Decision makers use key performance metrics to evaluate the operations within their domain, and OLAP systems need to be capable of delivering these metrics in a user-customizable format. These metrics may be obtained from the transactional databases precalculated and stored in the database, or generated on demand during the query process. Commonly used metrics include:
“Show me an abbreviated income statement by quarter for the last two quarters for my Western Region operations.”
Knowledge workers analyze data from a number of different business perspectives or dimensions. As used hereinafter, a dimension is any element or hierarchical combination of elements in a data model that can be displayed orthogonally with respect to other combinations of elements in the data model. For example, if a report lists sales by week, promotion, store, and department, then the report would be a slice of data taken from a four-dimensional data model.
Target marketing and market segmentation applications involve extracting highly qualified result sets from large volumes of data. For example, a direct marketing organization might want to generate a targeted mailing list based on dozens of characteristics, including purchase frequency, size of the last purchase, past buying trends, customer location, age of customer, and gender of customer. These applications rapidly increase the dimensionality requirements for analysis.
The number of dimensions in OLAP systems range from a few orthogonal dimensions to hundreds of orthogonal dimensions. Orthogonal dimensions in an exemplary OLAP application might include Geography, Time, and Products.
Atomic data refers to the lowest level of data granularity required for effective decision making. In the case of a retail merchandising manager, “atomic data” may refer to information by store, by day, and by item. For a banker, atomic data may be information by account, by transaction, and by branch. Most organizations implementing OLAP systems find themselves needing systems that can scale to tens, hundreds, and even thousands of gigabytes of atomic information.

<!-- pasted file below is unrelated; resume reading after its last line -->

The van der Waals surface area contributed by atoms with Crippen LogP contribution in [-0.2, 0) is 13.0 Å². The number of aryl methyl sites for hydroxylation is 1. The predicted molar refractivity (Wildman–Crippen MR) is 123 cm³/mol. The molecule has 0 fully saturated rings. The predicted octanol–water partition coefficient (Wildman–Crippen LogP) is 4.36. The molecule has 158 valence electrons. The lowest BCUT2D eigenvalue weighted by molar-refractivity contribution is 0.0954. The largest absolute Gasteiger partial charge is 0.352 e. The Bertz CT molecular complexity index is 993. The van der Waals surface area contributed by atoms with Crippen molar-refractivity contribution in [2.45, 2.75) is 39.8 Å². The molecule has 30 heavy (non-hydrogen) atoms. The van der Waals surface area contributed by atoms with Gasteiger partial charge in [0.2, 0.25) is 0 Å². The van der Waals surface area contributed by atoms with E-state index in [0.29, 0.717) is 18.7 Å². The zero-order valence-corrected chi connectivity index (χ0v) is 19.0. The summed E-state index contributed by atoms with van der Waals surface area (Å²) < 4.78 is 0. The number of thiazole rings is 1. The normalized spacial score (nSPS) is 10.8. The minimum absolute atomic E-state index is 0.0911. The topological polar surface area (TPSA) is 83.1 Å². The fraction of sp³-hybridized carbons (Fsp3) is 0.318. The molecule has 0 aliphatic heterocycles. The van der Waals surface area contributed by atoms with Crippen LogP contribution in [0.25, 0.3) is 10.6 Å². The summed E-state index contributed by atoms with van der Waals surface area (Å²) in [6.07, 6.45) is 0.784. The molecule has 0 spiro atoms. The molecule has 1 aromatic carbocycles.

As OLAP systems become more pervasive and are used by the majority of the enterprise, more data over longer time frames will be included in the data store (i.e. data warehouse), and the size of the database will increase by at least an order of magnitude. Thus, OLAP systems need to be able to scale from present to near-future volumes of data.
In general, OLAP systems need to (1) support the complex analysis requirements of decision-makers, (2) analyze the data from a number of different perspectives (i.e. business dimensions), and (3) support complex analyses against large input (atomic-level) data sets from a Data Warehouse maintained by the organization using a relational database management system (RDBMS).
Vendors of OLAP systems classify OLAP Systems as either Relational OLAP (ROLAP) or Multidimensional OLAP (MOLAP) based on the underlying architecture thereof. Thus, there are two basic architectures for On-Line Analytical Processing systems: The ROLAP Architecture, and the MOLAP architecture.
Overview of The Relational OLAP (ROLAP) System Architecture
The Relational OLAP (ROLAP) system accesses data stored in a Data Warehouse to provide OLAP analyses. The premise of ROLAP is that OLAP capabilities are best provided directly against the relational database, i.e. the Data Warehouse.
The ROLAP architecture was invented to enable direct access of data from Data Warehouses, and therefore support optimization techniques to meet batch window requirements and provide fast response times. Typically, these optimization techniques include application-level table partitioning, pre-aggregate inferencing, denormalization support, and the joining of multiple fact tables.